Most of us spend our entire working lives paying into the Social Security system so that we can receive benefits in retirement. How much the program will pay you is under your control to some degree, because there are ways to increase your Social Security benefits.

It's also within your control, at least to some degree, to make sure that you don't make choices that reduce the program's contribution to your retirement income. Here are three things that can cut into your Social Security benefits.

A sink drain is shown, stuffed full of cash as if the money is going down the drain.

Image source: Getty Images.

No. 1: Working too much in retirement

Your monthly benefit checks will get a haircut if you earn more than a certain amount while collecting benefits before your full retirement age.  That's the age at which the government says you're eligible to collect what it defines as your full benefits, based on the year you were born. For most of us, it will be 66 or 67.

Here are the specifics, per the Social Security Administration: "If you're younger than full retirement age during all of 2019, we must deduct $1 from your benefits for each $2 you earn above $17,640. If you reach full retirement age during 2019, we must deduct $1 from your benefits for each $3 you earn above $46,920 until the month you reach full retirement age."

Before you start writing letters of outrage to Congress, know that this rule isn't quite as bad as it seems. The money deducted from your checks isn't lost forever -- it's just withheld. It gets factored into the benefit checks you receive later, which end up larger.

Once you reach your full retirement age, you can earn as much income as you're able to while collecting Social Security benefits, and your monthly payments won't be reduced.

No. 2: Triggering the taxation of your benefits

While the money withheld from your benefits checks discussed above should eventually find its way back to you, earning money while you're collecting Social Security can trigger taxes on those benefits. You will never pay taxes on more than 85% of your Social Security benefits, but you could be taxed on a significant portion of them, depending on your income.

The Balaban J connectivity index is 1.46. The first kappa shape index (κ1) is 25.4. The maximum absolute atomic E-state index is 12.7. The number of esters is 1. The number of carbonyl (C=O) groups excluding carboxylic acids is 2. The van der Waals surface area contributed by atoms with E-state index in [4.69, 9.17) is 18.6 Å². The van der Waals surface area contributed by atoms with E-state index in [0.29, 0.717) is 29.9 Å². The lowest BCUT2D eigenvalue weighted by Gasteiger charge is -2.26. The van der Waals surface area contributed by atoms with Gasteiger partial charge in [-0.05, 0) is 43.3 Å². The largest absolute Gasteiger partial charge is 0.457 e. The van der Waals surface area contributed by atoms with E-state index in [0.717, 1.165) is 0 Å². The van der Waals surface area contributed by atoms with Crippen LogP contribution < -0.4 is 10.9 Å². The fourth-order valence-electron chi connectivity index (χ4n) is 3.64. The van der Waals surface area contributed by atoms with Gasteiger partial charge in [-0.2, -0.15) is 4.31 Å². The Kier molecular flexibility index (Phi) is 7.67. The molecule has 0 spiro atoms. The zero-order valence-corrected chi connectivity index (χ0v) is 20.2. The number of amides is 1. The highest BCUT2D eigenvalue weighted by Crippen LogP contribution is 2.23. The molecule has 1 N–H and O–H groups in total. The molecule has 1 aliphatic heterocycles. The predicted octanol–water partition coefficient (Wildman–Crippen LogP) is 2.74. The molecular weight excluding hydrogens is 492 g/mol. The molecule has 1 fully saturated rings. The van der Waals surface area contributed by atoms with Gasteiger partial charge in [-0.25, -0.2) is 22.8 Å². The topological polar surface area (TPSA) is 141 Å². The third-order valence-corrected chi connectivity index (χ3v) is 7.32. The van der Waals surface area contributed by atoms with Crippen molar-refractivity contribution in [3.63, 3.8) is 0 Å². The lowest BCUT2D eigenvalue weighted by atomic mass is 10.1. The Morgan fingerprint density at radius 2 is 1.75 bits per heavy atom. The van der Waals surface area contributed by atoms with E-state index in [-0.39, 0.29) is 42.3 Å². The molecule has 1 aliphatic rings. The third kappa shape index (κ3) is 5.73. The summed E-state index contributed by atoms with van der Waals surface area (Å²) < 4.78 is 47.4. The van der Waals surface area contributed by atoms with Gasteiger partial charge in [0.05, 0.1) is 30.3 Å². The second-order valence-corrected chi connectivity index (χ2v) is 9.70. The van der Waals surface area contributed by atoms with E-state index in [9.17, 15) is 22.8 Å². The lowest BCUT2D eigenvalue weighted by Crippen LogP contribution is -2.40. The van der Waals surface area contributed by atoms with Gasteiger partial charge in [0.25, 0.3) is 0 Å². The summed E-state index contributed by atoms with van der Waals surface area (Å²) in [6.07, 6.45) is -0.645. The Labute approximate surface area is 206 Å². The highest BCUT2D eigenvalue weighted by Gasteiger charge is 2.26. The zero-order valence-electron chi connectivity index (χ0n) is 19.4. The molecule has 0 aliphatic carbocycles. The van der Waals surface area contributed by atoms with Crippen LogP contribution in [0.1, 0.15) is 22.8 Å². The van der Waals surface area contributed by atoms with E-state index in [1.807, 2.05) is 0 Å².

If Social Security is providing most of your income, you likely won't pay taxes on it at all. The percentage of your benefits that is subject to income tax will be determined by your "combined income" -- that's your adjusted gross income ("AGI") plus non-taxable interest plus half of your Social Security benefits.

Filing As

Combined Income

Percentage of Benefits Taxable

Single individual

Between $25,000 and $34,000

Up to 50%

Married, Filing Jointly

Between $32,000 and $44,000

Up to 50%

Single individual

More Than $34,000

Up to 85%

Married, Filing Jointly

More Than $44,000

Up to 85%

Source: Social Security Administration. 

If those income levels seem rather low, there's a good explanation for that: The 50% thresholds were set way back in 1984(!) and the 85% ones in 1993. That's right -- half that table above is 35 years old and the other half is 26 years old. The thresholds were not mandated to increase in sync with the cost of living -- aka inflation. It would seem sensible for Congress to adjust them, but until that happens, year after year, the old numbers will apply.

To be clear, you won't always pay tax on 50% or 85% of your benefits. The "up to" is important, as if you earn only a little over those threshold amounts, you could end up paying tax on only a tiny fraction of what you get from Social Security.

Nevertheless, it's important to take taxes into account if you're planning on working while collecting benefits. The tax implications could make it somewhat less lucrative than you'd expect. Instead, if possible, consider delaying the point at which you start to collect your benefits; the longer you postpone beyond your full retirement age (up to age 70), the bigger your monthly checks ultimately will be.

Having to pay income taxes on your benefits isn't the worst thing, but don't let it catch you by surprise -- run the numbers first. You may want to skip the job, work fewer hours, or put off filing for Social Security a bit longer.

No. 3: Delaying when you start to collect benefits

Postponing the point at which you apply for Social Security benefits can be the right financial move if you plan to keep working part time during the early years of your retirement, but it's not necessarily the best move for everyone. Considerations of income and taxes aside, many people delay starting to collect because doing so makes their monthly benefit checks bigger. For every year beyond your full retirement age that you wait, (up to age 70), your checks will be increased by about 8%. Delay from age 67 to 70 and you'll get 24% more per month -- enough to turn a $2,000 benefit check into a $2,480 one. On the other hand, start collecting early and your benefits will shrink -- by as much as 30%, if you start at 62 (the earliest you can do so) instead of 67.

There's a catch, though: While you'll get bigger checks, you'll get fewer of them. There's a lot of actuarial science that went into the way Social Security calculates monthly payments, but they add up to this: The system is designed to pay out about the same total benefits to a retiree who lives to a typical age no matter when they start collecting.

If you live much longer than average, waiting for bigger checks will have been worth it. But by definition, a heck of a lot of us will live lives that are average or below-average in length. Thus, it can make plenty of sense to just go ahead and start collecting early -- that might get you the most dollars possible from of the benefit.

The more you know about the things that can influence your Social Security benefit, the better the decisions you can make related to it. And those informed decisions can lead to a more comfortable, and more secure retirement.